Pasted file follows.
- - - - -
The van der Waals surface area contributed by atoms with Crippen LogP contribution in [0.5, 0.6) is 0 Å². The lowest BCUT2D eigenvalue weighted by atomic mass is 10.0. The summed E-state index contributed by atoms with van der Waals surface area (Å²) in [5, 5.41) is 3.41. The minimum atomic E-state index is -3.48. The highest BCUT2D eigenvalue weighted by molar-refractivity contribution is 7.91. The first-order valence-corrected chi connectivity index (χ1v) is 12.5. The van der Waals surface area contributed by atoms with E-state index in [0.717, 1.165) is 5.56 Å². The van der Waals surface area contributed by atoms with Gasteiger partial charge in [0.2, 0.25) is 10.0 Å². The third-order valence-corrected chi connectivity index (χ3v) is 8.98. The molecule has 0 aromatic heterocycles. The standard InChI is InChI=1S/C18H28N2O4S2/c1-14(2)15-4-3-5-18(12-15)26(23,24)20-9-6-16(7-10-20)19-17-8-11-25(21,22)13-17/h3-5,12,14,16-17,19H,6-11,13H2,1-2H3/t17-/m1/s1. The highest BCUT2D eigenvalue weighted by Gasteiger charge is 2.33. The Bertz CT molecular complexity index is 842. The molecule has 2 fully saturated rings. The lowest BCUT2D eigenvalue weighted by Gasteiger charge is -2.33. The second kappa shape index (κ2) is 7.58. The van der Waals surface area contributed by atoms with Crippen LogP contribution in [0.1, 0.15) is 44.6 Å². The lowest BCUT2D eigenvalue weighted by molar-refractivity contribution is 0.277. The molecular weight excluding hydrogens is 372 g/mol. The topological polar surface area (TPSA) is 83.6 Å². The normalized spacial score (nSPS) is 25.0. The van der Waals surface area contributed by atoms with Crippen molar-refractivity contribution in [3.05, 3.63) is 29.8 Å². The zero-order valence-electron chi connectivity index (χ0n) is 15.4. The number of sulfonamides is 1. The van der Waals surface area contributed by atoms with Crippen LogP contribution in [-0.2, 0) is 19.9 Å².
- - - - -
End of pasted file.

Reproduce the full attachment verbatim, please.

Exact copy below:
The van der Waals surface area contributed by atoms with Crippen LogP contribution in [0.5, 0.6) is 0 Å². The lowest BCUT2D eigenvalue weighted by atomic mass is 10.0. The summed E-state index contributed by atoms with van der Waals surface area (Å²) in [5, 5.41) is 3.41. The minimum atomic E-state index is -3.48. The highest BCUT2D eigenvalue weighted by molar-refractivity contribution is 7.91. The first-order valence-corrected chi connectivity index (χ1v) is 12.5. The van der Waals surface area contributed by atoms with E-state index in [0.717, 1.165) is 5.56 Å². The van der Waals surface area contributed by atoms with Gasteiger partial charge in [0.2, 0.25) is 10.0 Å². The third-order valence-corrected chi connectivity index (χ3v) is 8.98. The molecule has 0 aromatic heterocycles. The standard InChI is InChI=1S/C18H28N2O4S2/c1-14(2)15-4-3-5-18(12-15)26(23,24)20-9-6-16(7-10-20)19-17-8-11-25(21,22)13-17/h3-5,12,14,16-17,19H,6-11,13H2,1-2H3/t17-/m1/s1. The highest BCUT2D eigenvalue weighted by Gasteiger charge is 2.33. The Bertz CT molecular complexity index is 842. The molecule has 2 fully saturated rings. The lowest BCUT2D eigenvalue weighted by Gasteiger charge is -2.33. The second kappa shape index (κ2) is 7.58. The van der Waals surface area contributed by atoms with Crippen LogP contribution in [0.1, 0.15) is 44.6 Å². The lowest BCUT2D eigenvalue weighted by molar-refractivity contribution is 0.277. The molecular weight excluding hydrogens is 372 g/mol. The topological polar surface area (TPSA) is 83.6 Å². The normalized spacial score (nSPS) is 25.0. The van der Waals surface area contributed by atoms with Crippen molar-refractivity contribution in [3.05, 3.63) is 29.8 Å². The zero-order valence-electron chi connectivity index (χ0n) is 15.4. The number of sulfonamides is 1. The van der Waals surface area contributed by atoms with Crippen LogP contribution in [-0.2, 0) is 19.9 Å².